Why You May Want to Skip the Sippy Cup for Your Baby

By Melanie Potock, MA, CCC-SLP

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Are sippy cups really the best cup to introduce after (or alongside) breast or bottle? Experts suggest a straw or open cup instead, and here’s why.

First comes breast or bottle, then sippy cup, right? Not so fast. Experts report you may want to just skip the sippy cup for your baby. Surprisingly, sippies weren’t designed as a tool for feeding development, but were invented years ago by a dad who just wanted to keep his carpets clean! (Ha ha, we can relate.) Today, parents often think that a sippy cup is what they are supposed to offer to help kids eventually learn to drink from an open cup.

Read more on Parents.com >>

7 Success Strategies for Safe Baby-Led Weaning

By Jenna Helwig

To raise an adventurous eater, many moms swear by letting a baby feed himself. Whether you want to try this method, called baby-led weaning, a little or a lot, here’s what to keep in mind.

The formula vs. breast-milk debate was so your life six months ago. As your infant approaches his half birthday, the pressing question now is: Will you give him pureed food or bite-size chunks to pick up and eat? In a nutshell, that’s the “baby food” versus “baby-led weaning” debate.

Read more on >> FitPREGNANCY

When Do Babies Hold Their Own Bottle?

By Lambeth Hochwald

Feeding baby her bottle is a wonderful bonding experience. But let’s be honest, it would be nice to have your hands free at some point. While it’s ultimately up to baby to decide when she’s ready to serve herself, there are a few things you can do to help her get ready. After all, baby holding a bottle is an important milestone. It’s a sign her brain and muscle development is right on track—and a tiny reminder for mom that taking care of baby does get easier. So when do babies hold their own bottles, and how can you help them along? Read on for answers.

Read more on The BUMP >>

Why Is My Baby Pulling At Their Ears? They’re Trying To Tell You Something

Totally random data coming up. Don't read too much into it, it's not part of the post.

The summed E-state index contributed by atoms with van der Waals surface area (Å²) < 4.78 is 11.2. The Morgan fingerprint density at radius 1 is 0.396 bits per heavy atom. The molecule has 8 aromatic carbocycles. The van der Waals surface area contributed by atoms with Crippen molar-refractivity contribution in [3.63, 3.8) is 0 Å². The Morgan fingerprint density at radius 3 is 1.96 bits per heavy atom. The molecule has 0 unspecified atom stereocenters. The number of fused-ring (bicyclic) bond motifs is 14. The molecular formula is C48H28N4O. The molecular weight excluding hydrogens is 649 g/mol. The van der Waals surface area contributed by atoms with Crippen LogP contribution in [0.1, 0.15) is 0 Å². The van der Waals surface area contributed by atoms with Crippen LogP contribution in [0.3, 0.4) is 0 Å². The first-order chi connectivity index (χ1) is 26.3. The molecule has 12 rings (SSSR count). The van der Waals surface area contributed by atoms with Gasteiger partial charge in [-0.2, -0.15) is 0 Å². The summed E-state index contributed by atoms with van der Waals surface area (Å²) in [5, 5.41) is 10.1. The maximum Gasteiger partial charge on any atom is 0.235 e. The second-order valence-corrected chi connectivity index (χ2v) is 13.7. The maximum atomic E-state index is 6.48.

By Shannon Evans

When it comes to infants, parents can drive themselves crazy reading into every nonverbal cue they give. You’re constantly on the lookout for common ailments like ear infections, so when you see tiny hands heading towards those ears, your antennae prick up. But are infections always the culprit? When parents ask, “why is my baby pulling at their ears?” they’re likely to come across a large spectrum of explanations.

Read more on ROMPER >>

Why Does My Baby Hate Their Pacifier? There Are A Few Reasons

By Shannon Evans

I’d read enough Mommy 101 lit to know better than to let pacifiers do my parenting for me, but I wasn’t expecting to have the opposite problem.  It seemed like everyone else’s baby was perfectly content sucking on a pacifier every once in awhile, but not mine. What’s the deal? I would constantly wonder in frustration.Why does my baby hate their pacifier?

It turns out, there’s more to pacifier magic than simply popping it in like a cork and expecting peace. Timing, as they say, is everything.

Read more on ROMPER >>

The Great Pouch Debate: Pros, Cons and Compromising

By Melanie Potock

Brace yourself. We are about to talk about pouches. You know, those little packets of convenience, filled with all sorts of fruits and vegetables, sometimes with a little chia or quinoa mixed in. Parents love them, kids push up the puree and suck it right down in a flash, and speech-language pathologists get all in a fluster about them.

Let’s chat about the pros, the cons and a few compromises in the great pouch debate among parents and those of us who treat clients with feeding challenges. The benefits seem obvious to parents, but as a pediatric feeding specialist, I’m not a big fan of those plastic bags of puree. Why? It’s just too much of a good thing. Let’s examine the pros and cons of feeding kids via pouches on a daily basis.

Read more on the ASHA Leader Blog >>

5 Tips to Create an Adventurous Eater Through Baby Self-Feeding

By Nancy Ripton

While it may seem like babies have been eating purees for centuries, jarred food wasn’t even an option until the 1940s. In fact, the way people feed their babies tends to change every decade or two based on new research and social norms. Baby self-feeding is a research-based approach to first feedings, and delivers a simple way for parents to help their children develop a healthy relationship with food from day one.

Read More on People Babies >>